Do you suffer from dental anxiety? If so, you are definitely not alone. The good news is, there is something that you can do about it. We have summarized an ADA online article by Anita M. Mark entitled, “Coping skills for facing dental fears.” In this article, Mark discusses multiple coping strategies that you can use to combat your dental fears.
- Talk to the office about your anxiety.
Nothing makes anxiety worse than when you keep it inside, and our office staff cannot help your anxiety if they don’t know that you are experiencing it. Anita Mark suggests that you talk to multiple office staff members to let them know of your anxiety symptoms. She advises to tell the receptionist when you book your appointment, and to tell the staff members when you arrive. Most importantly, she recommends that you talk to your dentist about what specifically makes you nervous as well as the nature of the bad experiences you have had in the past (particularly when it comes to past pain).
- Ask questions.
Asking questions, says Mark, can help alleviate the fear of the unknown. That is why she recommends that you ask your dentist about the procedures you will have, and that you even ask them to explain what is happening as the treatment progresses.
- Agree on a signal.
Agree upon a signal with your dentist to help you better communicate with them about your dental anxiety. Mark suggests that you raise your hand, for instance, to let your dentist know if you need a break during your exam or procedure.
- Tell your dentist about any pain.
It is a big mistake, says Mark, to not tell your dentist about the pain you experience in the chair either because you are concerned about upsetting them or because you feel embarrassed to do so. That said, a larger dose of anesthetic at the beginning of treatment often works better than trying to give more once the treatment starts—so speak up about pain!
- Listen or watch something.
Wear headphones and listen to your favorite music or audiobook, says Mark. We at Boulevard Dental also use televisions, which are a great form of visual distraction.
- Occupy your hands.
Squeeze a stress ball or play with a small object in your hands (i.e. a fidget spinner).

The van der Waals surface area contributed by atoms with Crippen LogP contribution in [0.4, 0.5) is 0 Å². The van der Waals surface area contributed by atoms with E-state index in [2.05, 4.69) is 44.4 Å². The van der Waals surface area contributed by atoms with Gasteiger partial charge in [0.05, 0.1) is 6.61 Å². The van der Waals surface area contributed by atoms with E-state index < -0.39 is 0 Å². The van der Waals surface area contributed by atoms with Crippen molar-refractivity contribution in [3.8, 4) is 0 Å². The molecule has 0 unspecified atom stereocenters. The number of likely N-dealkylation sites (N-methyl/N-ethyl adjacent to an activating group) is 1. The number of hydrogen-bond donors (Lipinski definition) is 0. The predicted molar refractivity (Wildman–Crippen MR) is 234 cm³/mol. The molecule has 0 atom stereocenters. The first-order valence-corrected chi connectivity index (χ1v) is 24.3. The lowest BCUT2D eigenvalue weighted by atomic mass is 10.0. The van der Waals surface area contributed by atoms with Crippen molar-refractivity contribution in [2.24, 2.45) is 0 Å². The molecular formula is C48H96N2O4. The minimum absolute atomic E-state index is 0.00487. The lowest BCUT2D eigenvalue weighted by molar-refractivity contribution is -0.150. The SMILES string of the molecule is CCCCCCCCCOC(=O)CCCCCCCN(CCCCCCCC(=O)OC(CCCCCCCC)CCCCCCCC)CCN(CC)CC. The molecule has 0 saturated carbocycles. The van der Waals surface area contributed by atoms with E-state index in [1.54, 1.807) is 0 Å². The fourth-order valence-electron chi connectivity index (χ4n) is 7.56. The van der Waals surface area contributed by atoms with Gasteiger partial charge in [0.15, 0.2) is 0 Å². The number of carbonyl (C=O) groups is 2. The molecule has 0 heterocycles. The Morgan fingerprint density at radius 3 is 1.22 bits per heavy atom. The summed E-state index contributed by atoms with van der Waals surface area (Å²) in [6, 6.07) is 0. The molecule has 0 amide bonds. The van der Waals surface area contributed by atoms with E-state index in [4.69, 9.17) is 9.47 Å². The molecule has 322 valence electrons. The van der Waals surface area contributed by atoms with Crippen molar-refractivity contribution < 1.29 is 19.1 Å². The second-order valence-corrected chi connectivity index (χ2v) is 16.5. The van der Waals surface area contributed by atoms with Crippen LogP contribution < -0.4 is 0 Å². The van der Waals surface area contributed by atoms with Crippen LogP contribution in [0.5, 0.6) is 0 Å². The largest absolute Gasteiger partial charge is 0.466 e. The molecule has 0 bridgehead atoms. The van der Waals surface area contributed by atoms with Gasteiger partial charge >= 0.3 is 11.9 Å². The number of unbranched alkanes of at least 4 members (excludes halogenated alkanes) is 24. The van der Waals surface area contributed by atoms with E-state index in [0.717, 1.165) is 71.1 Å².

Imagine yourself at your favorite place (i.e. the beach).
Relax your mind
- Count your breaths.
Mark explains that deep breathing supplies oxygen to your body and also slows your heart rate and relaxes your muscles. She suggests that you breathe in slowly while counting to 5, then hold your breath for a second and then exhale slowly. She says to do this for at least 4 or 5 breaths (Note: She does caution that if you have a medical condition, you should talk to your doctor about whether these exercises are right for you or if they should be modified).
- Relax your body.
This involves relaxing your muscles one body part at a time, starting with your head and moving down to your toes (i.e. forehead, then your cheeks, your neck and down the rest of your body). Another option Mark gives is to relax by tensing your muscles first, one muscle group at a time (i.e. tensing for 5-7 seconds and then relaxing for 20 seconds). She again cautions that if you have a medical condition, talk to your doctor first about these exercises.
We at Boulevard Dental know that dental anxiety is a very real thing. We don’t take it lightly at all. We want you to speak up about any dental anxiety you experience so that you don’t have to feel alone and so that we can help coach you through the above coping techniques. We also want to accommodate you in any way that we can to make every appointment as comfortable for you as possible. We are in this with you!
Mark, A. Coping skills for facing dental fears. JADA. Feb., 2017; 148 (2): 130. “https://jada.ada.org/article/S0002-8177(16)30966-7/fulltext” Accessed March 12, 2019.